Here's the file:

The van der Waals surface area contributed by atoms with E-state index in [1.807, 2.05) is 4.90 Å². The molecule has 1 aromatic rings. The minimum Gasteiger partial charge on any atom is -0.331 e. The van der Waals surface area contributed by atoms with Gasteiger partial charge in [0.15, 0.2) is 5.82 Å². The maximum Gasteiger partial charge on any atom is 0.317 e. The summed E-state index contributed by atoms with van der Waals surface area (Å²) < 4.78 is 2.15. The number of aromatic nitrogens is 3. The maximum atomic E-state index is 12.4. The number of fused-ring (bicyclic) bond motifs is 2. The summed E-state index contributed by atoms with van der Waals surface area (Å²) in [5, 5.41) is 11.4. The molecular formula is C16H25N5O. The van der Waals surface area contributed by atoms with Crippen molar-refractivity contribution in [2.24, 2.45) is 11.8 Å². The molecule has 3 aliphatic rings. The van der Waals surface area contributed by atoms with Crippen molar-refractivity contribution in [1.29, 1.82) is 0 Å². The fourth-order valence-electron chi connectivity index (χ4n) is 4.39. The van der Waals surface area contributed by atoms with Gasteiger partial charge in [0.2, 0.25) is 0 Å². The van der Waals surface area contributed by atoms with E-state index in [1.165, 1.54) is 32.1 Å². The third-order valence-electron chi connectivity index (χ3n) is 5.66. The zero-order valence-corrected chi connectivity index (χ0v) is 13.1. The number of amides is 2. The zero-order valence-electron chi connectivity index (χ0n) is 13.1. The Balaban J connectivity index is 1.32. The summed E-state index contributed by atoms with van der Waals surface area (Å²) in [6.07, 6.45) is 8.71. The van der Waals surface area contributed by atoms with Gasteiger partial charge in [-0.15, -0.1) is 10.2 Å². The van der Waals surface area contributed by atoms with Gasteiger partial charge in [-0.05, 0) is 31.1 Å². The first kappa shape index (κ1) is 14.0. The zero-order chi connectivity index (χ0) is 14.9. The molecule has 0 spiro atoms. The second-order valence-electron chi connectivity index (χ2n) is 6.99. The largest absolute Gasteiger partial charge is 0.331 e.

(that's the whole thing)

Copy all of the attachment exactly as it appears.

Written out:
The van der Waals surface area contributed by atoms with E-state index in [1.807, 2.05) is 4.90 Å². The molecule has 1 aromatic rings. The minimum Gasteiger partial charge on any atom is -0.331 e. The van der Waals surface area contributed by atoms with Gasteiger partial charge in [0.15, 0.2) is 5.82 Å². The maximum Gasteiger partial charge on any atom is 0.317 e. The summed E-state index contributed by atoms with van der Waals surface area (Å²) < 4.78 is 2.15. The number of aromatic nitrogens is 3. The maximum atomic E-state index is 12.4. The number of fused-ring (bicyclic) bond motifs is 2. The summed E-state index contributed by atoms with van der Waals surface area (Å²) in [5, 5.41) is 11.4. The molecular formula is C16H25N5O. The van der Waals surface area contributed by atoms with Crippen molar-refractivity contribution in [2.24, 2.45) is 11.8 Å². The molecule has 3 aliphatic rings. The van der Waals surface area contributed by atoms with Crippen molar-refractivity contribution in [1.29, 1.82) is 0 Å². The fourth-order valence-electron chi connectivity index (χ4n) is 4.39. The van der Waals surface area contributed by atoms with Gasteiger partial charge in [0.2, 0.25) is 0 Å². The van der Waals surface area contributed by atoms with E-state index in [1.165, 1.54) is 32.1 Å². The third-order valence-electron chi connectivity index (χ3n) is 5.66. The zero-order valence-corrected chi connectivity index (χ0v) is 13.1. The number of amides is 2. The zero-order valence-electron chi connectivity index (χ0n) is 13.1. The Balaban J connectivity index is 1.32. The summed E-state index contributed by atoms with van der Waals surface area (Å²) in [6.07, 6.45) is 8.71. The van der Waals surface area contributed by atoms with Gasteiger partial charge in [-0.15, -0.1) is 10.2 Å². The van der Waals surface area contributed by atoms with Gasteiger partial charge in [-0.05, 0) is 31.1 Å². The first kappa shape index (κ1) is 14.0. The zero-order chi connectivity index (χ0) is 14.9. The molecule has 0 spiro atoms. The second-order valence-electron chi connectivity index (χ2n) is 6.99. The largest absolute Gasteiger partial charge is 0.331 e.